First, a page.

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Sustaining Faith Traditions – Race, Ethnicity, and Religion among the Latino and Asian American Second Generation | NYU Press Scholarship Online
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Sustaining Faith Traditions: Race, Ethnicity, and Religion among the Latino and Asian American Second Generation

Carolyn Chen and Russell Jeung

Abstract

Over fifty years ago, Will Herberg theorized that future immigrants to the United States would no longer identify themselves through their races or ethnicities, or through the languages and cultures of their home countries. Rather, modern immigrants would base their identities on their religions. The landscape of U.S. immigration has changed dramatically since Herberg first published his theory. Most of today's immigrants are Asian or Latino, and are thus unable to shed their racial and ethnic identities as rapidly as the Europeans about whom Herberg wrote. And rather than a flexible, labor-ba ... More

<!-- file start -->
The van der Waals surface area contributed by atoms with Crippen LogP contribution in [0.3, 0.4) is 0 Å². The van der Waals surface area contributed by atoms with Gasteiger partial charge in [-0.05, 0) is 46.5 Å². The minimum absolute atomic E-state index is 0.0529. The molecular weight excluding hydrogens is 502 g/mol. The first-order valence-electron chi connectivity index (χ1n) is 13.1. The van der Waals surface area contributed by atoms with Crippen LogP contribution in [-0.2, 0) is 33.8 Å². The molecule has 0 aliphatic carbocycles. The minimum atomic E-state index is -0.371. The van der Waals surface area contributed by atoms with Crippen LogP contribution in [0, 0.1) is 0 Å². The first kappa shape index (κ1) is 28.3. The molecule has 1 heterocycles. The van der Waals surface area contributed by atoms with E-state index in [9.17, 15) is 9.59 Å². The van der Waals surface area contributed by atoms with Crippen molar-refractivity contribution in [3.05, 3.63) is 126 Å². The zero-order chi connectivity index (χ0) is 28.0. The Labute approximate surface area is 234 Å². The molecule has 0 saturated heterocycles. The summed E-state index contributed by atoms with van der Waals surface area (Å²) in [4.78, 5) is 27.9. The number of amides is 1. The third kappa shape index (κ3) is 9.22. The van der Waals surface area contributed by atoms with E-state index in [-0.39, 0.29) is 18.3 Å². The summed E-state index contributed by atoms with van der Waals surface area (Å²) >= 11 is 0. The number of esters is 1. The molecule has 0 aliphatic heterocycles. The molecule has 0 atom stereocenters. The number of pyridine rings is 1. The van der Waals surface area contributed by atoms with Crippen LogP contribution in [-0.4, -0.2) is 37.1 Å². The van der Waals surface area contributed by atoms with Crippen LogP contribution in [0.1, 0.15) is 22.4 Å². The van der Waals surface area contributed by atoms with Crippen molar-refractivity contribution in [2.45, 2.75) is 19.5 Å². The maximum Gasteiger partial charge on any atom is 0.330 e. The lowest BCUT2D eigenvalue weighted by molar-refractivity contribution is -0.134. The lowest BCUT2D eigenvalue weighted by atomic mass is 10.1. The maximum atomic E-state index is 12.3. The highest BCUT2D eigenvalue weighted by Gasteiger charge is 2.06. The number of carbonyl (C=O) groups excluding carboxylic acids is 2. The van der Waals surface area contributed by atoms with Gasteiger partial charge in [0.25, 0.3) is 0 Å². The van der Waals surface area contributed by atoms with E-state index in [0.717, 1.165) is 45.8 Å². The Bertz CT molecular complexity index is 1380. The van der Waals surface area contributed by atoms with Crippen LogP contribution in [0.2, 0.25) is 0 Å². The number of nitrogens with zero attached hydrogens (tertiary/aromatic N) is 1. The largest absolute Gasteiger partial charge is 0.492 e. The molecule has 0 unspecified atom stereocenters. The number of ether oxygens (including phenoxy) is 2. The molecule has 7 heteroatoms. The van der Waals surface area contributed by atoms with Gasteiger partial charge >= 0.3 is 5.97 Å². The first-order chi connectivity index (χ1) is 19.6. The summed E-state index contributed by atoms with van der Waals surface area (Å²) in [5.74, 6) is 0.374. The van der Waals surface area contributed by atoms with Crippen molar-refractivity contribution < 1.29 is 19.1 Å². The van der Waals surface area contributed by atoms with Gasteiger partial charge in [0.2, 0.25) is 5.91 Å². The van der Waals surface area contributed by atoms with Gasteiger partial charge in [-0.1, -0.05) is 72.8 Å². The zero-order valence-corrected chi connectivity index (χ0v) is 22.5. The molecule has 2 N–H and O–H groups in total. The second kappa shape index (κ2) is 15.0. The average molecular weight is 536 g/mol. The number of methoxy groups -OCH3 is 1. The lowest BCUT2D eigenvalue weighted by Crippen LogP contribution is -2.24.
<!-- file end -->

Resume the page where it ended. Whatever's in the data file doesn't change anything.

Keywords: Will Herberg, U.S. immigrants, U.S. immigration, racial identity, ethnic identity, class mobility, Asian immigrants, Latino immigrants, American race relations, American religion

Bibliographic Information

Print publication date: 2012 Print ISBN-13: 9780814717356
Published to NYU Press Scholarship Online: March 2016 DOI:10.18574/nyu/9780814717356.001.0001

Authors

Affiliations are at time of print publication.

Carolyn Chen, editor

Russell Jeung, editor

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Contents

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Chapter 1 Introduction

Russell Jeung, Carolyn Chen, and Jerry Z. Park

Part I Religious Primacy

Chapter 3 Islam Is to Catholicism as Teflon Is to Velcro

R. Stephen Warner, Elise Martel, and Rhonda E. Dugan

Part II Racialized Religion

Part III Hybridized Ethnoreligion

Part IV Minority Religions and Family Traditioning